The US has pulled out of the United Nations Human Rights Council, calling it a “cesspool of political bias”.
The “hypocritical and self-serving” body “makes a mockery of human rights”, said US envoy to the UN Nikki Haley.
Ms Haley last year accused the council of “chronic anti-Israel bias” and said the US was reviewing its membership.
Formed in 2006, the Geneva-based council has been criticised for allowing countries with questionable human rights records to be members.
But activists said the US move could hurt efforts to monitor and address human rights abuses around the world.
Ms Haley announced the US’s intention to quit the council at a joint news conference with Secretary of State Mike Pompeo, who called the council “a poor defender of human rights”.
UN Secretary-General António Guterres, in a statement released through his spokesman, responded by saying he would have “much preferred” the US to remain in the council.
The UN human rights commissioner, Zeid Ra’ad Al Hussein, called the US withdrawal “disappointing, if not really surprising, news”. Israel, meanwhile, has praised the decision.
The move comes amid intense criticism over the Trump administration's policy of separating child migrants from their parents at the US-Mexico border.
Mr Al Hussein has called the policy "unconscionable".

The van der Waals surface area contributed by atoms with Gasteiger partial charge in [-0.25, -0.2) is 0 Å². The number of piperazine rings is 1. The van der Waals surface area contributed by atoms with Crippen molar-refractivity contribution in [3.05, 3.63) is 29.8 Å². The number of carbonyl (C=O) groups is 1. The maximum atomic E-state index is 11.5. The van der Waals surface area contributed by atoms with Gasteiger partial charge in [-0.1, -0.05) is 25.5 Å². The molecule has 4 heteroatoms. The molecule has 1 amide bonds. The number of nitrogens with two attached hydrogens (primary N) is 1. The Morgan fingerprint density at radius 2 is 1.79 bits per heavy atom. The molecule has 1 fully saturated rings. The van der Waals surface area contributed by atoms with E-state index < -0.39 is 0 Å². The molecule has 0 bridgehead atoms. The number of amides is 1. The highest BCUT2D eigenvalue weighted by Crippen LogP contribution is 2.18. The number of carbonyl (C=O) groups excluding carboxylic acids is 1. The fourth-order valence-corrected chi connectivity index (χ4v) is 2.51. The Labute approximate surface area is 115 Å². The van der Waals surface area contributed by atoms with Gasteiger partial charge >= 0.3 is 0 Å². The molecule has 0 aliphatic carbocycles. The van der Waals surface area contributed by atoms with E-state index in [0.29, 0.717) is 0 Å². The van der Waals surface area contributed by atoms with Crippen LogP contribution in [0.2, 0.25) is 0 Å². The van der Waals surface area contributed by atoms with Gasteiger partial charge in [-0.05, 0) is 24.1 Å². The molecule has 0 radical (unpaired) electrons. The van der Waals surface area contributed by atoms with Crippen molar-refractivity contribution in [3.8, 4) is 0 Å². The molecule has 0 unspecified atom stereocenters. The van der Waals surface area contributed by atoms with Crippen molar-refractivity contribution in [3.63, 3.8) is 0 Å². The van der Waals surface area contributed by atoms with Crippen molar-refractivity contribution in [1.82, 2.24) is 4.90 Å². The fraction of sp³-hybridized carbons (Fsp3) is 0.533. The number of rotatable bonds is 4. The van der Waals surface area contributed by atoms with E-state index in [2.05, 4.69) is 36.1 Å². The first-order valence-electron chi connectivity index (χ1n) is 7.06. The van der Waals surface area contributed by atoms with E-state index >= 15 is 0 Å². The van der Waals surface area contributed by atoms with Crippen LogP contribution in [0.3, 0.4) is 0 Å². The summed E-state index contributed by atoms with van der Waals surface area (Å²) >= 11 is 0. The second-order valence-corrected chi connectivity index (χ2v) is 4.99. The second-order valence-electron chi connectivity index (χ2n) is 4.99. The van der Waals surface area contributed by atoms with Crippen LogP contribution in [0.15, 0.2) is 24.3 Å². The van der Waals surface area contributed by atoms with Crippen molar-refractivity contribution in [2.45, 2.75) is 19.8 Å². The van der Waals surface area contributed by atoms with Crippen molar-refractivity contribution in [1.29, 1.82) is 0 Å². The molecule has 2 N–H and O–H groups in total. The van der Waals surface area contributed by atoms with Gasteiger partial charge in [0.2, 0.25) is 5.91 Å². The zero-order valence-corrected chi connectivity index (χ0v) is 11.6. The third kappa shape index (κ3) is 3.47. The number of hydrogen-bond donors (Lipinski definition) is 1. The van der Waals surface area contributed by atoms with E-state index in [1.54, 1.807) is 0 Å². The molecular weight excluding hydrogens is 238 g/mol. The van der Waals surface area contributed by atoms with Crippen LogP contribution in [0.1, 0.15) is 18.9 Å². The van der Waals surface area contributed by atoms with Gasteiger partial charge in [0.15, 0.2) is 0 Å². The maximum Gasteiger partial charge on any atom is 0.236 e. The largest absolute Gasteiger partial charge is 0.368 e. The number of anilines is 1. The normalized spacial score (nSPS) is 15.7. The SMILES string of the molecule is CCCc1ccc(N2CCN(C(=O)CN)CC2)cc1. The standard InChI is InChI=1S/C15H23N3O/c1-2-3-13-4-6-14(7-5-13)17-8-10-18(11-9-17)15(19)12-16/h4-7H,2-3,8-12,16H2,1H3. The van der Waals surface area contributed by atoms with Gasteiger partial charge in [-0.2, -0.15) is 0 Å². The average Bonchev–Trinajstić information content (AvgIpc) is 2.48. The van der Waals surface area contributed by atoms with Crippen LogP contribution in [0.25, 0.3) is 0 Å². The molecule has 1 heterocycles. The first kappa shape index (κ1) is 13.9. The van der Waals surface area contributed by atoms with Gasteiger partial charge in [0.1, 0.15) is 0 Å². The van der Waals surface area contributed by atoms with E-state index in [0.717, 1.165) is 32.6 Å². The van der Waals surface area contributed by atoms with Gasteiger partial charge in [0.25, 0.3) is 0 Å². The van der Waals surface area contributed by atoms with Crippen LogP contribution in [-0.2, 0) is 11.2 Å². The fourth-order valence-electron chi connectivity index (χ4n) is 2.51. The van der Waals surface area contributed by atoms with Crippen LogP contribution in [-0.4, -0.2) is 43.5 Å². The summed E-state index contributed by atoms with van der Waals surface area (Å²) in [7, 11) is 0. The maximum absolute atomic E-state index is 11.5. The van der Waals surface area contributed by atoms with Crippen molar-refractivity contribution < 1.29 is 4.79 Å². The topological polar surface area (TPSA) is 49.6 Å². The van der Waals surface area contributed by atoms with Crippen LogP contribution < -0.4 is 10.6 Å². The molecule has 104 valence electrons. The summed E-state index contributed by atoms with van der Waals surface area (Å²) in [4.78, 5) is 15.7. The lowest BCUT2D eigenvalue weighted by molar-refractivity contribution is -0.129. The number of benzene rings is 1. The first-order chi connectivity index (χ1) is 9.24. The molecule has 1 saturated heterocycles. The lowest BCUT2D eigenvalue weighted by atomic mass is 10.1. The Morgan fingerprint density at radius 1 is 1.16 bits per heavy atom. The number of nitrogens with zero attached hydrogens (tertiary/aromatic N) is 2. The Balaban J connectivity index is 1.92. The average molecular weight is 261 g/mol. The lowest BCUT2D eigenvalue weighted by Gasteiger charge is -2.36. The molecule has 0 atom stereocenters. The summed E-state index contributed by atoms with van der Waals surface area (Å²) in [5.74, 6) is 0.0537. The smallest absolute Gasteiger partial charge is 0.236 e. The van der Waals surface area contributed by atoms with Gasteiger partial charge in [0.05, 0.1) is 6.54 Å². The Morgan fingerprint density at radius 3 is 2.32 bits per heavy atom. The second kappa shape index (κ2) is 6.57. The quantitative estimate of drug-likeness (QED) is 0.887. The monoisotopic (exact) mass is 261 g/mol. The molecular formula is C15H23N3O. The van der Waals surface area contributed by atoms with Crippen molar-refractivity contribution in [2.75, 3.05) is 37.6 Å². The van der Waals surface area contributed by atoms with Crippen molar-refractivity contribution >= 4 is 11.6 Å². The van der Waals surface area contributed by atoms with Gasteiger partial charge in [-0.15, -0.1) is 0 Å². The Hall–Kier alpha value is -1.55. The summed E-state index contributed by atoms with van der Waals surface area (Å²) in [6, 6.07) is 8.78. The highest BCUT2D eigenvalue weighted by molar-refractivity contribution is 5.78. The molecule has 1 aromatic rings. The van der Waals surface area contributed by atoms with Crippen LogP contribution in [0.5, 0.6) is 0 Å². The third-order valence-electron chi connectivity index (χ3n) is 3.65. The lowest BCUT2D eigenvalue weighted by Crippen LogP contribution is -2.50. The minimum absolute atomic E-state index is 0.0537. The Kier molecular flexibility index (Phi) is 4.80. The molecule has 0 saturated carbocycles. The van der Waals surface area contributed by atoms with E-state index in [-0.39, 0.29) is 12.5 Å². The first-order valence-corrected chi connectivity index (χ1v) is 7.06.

This is just the latest rejection of multilateralism by the Trump administration, and will likely unsettle those who look to the United States to protect and promote human rights around the world.
The United States has always had a conflicting relationship with the UN Human Rights Council. The Bush Administration decided to boycott the council when it was created in 2006 for many of the same reasons cited by the Trump administration.
The then UN ambassador was John Bolton - who is currently President Trump's national security adviser and a strong critic of the UN.
It wasn’t until years later, in 2009, which the United States re-joined under the Obama administration.
Many allies have tried to convince the United States to remain in the council. Even many who agree with Washington's long standing criticisms of the body believe the United States should actively work to reform it from within, rather than disengaging.
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